Any single student’s performance in a given year could be due to other factors — a child’s attention could suffer during a divorce, for example. But when the performance of dozens of a teacher’s students is averaged — often over several years — the value-added score becomes more reliable, statisticians say.

The Times quoted experts who said students’ test performance should not be the only way a teacher is evaluated, especially in high-stakes decisions like firing. Academic and government supporters of value-added analysis in education, including the Obama Administration, suggest that it comprise half a teacher’s evaluation.

Nevertheless, the president of the local teachers’ union responded, “You’re leading people in a dangerous direction, making it seem like you can judge the quality of a teacher by...a test.” The teachers’ union launched a boycott of The Times, asking the union’s members to cancel their subscriptions.

Bad response. Better would have been to respond like two low-scoring teachers did when interviewed by The Times. They said they want to use the data to help them improve. The Los Angeles Unified school district has always had the data, but never used it for teacher feedback.

That said, there are legitimate questions to be asked when teachers are rated largely by students’ scores on standardized tests. I know too many good teachers who say it forces teaching to the test, which leads to standardized, least-common-denominator teaching—not what comes to mind when you think “great teacher.” And of course no one wins if we create a generation of ace test-takers who lack any deeper understanding or motivation.

Acknowledging those concerns, I’d still say the lesson of The Los Angeles Times investigation is that its type of teacher-targeted analysis has merit. The questions are how to maximize such an analysis’ fairness, how to integrate it into a larger evaluation of a teacher, and how to avoid undesirable side effects like teaching only to the test.

In other words, we can argue about issues like how to choose the data, how to analyze it, and what decisions it should affect. But please let’s have those arguments rather than the one about whether test data should be used at all. If you ever had doubts, The Times series should put those to rest.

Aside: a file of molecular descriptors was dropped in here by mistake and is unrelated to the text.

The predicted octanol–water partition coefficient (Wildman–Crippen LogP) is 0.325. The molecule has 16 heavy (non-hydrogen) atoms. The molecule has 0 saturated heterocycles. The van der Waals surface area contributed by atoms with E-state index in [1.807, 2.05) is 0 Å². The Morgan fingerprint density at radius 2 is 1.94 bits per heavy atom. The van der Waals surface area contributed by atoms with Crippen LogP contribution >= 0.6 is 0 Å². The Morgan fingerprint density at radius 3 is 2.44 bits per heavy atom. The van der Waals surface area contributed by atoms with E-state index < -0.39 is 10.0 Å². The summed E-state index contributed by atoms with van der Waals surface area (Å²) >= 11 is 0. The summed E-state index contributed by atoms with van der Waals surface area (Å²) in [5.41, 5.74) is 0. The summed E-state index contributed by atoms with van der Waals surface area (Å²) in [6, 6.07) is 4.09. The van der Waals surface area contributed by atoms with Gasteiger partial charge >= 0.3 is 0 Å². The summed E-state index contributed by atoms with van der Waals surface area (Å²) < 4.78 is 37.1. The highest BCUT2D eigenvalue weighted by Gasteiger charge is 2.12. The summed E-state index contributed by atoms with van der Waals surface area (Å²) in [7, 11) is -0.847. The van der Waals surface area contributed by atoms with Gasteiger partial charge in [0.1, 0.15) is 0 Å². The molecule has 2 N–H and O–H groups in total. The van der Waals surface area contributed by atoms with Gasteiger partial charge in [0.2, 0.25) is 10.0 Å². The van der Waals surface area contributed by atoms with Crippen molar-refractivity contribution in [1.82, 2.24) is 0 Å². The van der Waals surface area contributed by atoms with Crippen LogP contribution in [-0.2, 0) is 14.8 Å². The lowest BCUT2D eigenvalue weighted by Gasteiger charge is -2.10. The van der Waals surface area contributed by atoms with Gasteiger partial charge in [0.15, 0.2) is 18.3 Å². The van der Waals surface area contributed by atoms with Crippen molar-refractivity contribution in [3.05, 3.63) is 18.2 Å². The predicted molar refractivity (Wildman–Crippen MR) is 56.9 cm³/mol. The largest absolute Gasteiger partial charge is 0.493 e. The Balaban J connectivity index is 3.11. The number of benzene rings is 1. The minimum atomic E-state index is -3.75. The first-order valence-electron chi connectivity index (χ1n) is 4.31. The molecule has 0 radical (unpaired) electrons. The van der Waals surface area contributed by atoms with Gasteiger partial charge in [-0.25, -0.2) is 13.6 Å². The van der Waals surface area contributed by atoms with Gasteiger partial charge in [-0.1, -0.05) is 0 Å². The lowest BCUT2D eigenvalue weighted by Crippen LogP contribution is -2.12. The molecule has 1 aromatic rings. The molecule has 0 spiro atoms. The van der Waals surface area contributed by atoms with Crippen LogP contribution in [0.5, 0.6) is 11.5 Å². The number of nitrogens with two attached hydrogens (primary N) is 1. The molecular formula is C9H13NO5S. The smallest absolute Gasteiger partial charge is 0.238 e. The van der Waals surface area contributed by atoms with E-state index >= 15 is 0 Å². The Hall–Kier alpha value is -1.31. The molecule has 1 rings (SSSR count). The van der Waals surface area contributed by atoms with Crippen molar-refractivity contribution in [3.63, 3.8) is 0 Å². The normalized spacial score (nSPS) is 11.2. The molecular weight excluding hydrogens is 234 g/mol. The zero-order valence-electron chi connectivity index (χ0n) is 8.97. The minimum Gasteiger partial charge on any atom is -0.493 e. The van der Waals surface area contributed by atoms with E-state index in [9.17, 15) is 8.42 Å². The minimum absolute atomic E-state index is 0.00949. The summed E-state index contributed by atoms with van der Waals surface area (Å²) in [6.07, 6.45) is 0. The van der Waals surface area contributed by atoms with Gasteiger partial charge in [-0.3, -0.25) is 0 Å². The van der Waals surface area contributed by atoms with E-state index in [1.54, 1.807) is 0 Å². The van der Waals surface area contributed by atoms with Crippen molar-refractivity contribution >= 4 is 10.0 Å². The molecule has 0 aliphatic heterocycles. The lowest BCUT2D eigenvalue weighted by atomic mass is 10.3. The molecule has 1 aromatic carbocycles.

Sunday, August 22, 2010

The Fates of Wristwatches and Email

Earlier this week The New York Times had an article about Beloit College’s Mindset List for the Class of 2014: a set of observations about how college kids’ lifestyles and worldviews are changing.

Among the observations were, “With cell phones to tell them the time, there is no need for a wrist watch,” and “Email is just too slow.” (The observations came from a professor and a former public-affairs professional who divined and distilled the incoming class’s zeitgeist into statements like these.)

For me, the main point of interest was how the Times’ headline writer spun the story. The headline said, “For the Class of 2014, No E-Mail or Wristwatches,” as if email and wristwatches were fast becoming things of the past. Do you see the potential fallacy?

It is true that fewer people are wearing wristwatches for functional purposes, as opposed to fashion purposes. Because many college kids never wore a watch to begin with, their generation exemplifies this change. Fair enough.

But can we say the same for email? College and younger kids communicate primarily with family and friends. This type of informal communication has trended toward texting, instant messages, and quick updates via social networks. But when the Class of 2014 hits the working world, its members will find that, unlike a wristwatch, email is still a necessity. For many types of communications with customers and co-workers, email is not just expected but is still the best way to connect.

That said, instant messaging and social networking are finding places in the working world. In some cases, they are relieving email of duties it was never suited for, like rapid back-and-forth exchanges or quick updates. That is a real trend, but it does not amount to email going away any time soon.

So, the fact that the Class of 2014 isn’t into wristwatches and email is true on the surface, but leaving it at that is misleading. The reasons why—and the implications for the future of wristwatches and email—are different.

Sunday, August 8, 2010

Lessons from “Million-Dollar Murray”